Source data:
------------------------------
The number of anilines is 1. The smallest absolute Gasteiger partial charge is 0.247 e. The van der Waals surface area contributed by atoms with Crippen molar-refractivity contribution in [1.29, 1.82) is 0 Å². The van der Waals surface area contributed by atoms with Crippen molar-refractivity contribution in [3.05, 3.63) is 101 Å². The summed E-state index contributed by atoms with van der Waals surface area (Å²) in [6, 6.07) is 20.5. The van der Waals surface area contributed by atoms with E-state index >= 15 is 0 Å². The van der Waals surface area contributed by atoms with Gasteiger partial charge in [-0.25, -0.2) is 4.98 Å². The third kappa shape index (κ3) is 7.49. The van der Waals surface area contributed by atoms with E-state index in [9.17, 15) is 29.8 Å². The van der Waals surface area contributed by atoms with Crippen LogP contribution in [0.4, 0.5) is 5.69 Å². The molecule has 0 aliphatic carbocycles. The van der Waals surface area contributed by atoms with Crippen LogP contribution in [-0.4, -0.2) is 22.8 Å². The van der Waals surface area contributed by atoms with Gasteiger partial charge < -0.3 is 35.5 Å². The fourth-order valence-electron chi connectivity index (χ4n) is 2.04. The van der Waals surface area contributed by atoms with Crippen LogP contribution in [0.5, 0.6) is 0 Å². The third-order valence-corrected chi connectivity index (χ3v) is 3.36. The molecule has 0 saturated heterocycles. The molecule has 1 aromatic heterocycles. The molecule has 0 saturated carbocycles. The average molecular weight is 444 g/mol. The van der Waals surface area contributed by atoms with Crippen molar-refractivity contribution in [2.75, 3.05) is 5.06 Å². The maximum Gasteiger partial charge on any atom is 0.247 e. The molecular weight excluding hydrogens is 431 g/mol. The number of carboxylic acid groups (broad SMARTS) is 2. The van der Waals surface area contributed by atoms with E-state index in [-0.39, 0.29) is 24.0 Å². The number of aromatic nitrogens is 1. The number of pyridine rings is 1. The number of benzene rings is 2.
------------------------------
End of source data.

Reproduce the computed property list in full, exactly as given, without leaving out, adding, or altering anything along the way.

The number of anilines is 1. The smallest absolute Gasteiger partial charge is 0.247 e. The van der Waals surface area contributed by atoms with Crippen molar-refractivity contribution in [1.29, 1.82) is 0 Å². The van der Waals surface area contributed by atoms with Crippen molar-refractivity contribution in [3.05, 3.63) is 101 Å². The summed E-state index contributed by atoms with van der Waals surface area (Å²) in [6, 6.07) is 20.5. The van der Waals surface area contributed by atoms with E-state index >= 15 is 0 Å². The van der Waals surface area contributed by atoms with Gasteiger partial charge in [-0.25, -0.2) is 4.98 Å². The third kappa shape index (κ3) is 7.49. The van der Waals surface area contributed by atoms with E-state index in [9.17, 15) is 29.8 Å². The van der Waals surface area contributed by atoms with Crippen LogP contribution in [0.4, 0.5) is 5.69 Å². The molecule has 0 aliphatic carbocycles. The van der Waals surface area contributed by atoms with Crippen LogP contribution in [-0.4, -0.2) is 22.8 Å². The van der Waals surface area contributed by atoms with Gasteiger partial charge < -0.3 is 35.5 Å². The fourth-order valence-electron chi connectivity index (χ4n) is 2.04. The van der Waals surface area contributed by atoms with Crippen LogP contribution in [0.5, 0.6) is 0 Å². The third-order valence-corrected chi connectivity index (χ3v) is 3.36. The molecule has 0 saturated heterocycles. The molecule has 1 aromatic heterocycles. The molecule has 0 saturated carbocycles. The average molecular weight is 444 g/mol. The van der Waals surface area contributed by atoms with Crippen molar-refractivity contribution in [2.75, 3.05) is 5.06 Å². The maximum Gasteiger partial charge on any atom is 0.247 e. The molecular weight excluding hydrogens is 431 g/mol. The number of carboxylic acid groups (broad SMARTS) is 2. The van der Waals surface area contributed by atoms with E-state index in [-0.39, 0.29) is 24.0 Å². The number of aromatic nitrogens is 1. The number of pyridine rings is 1. The number of benzene rings is 2.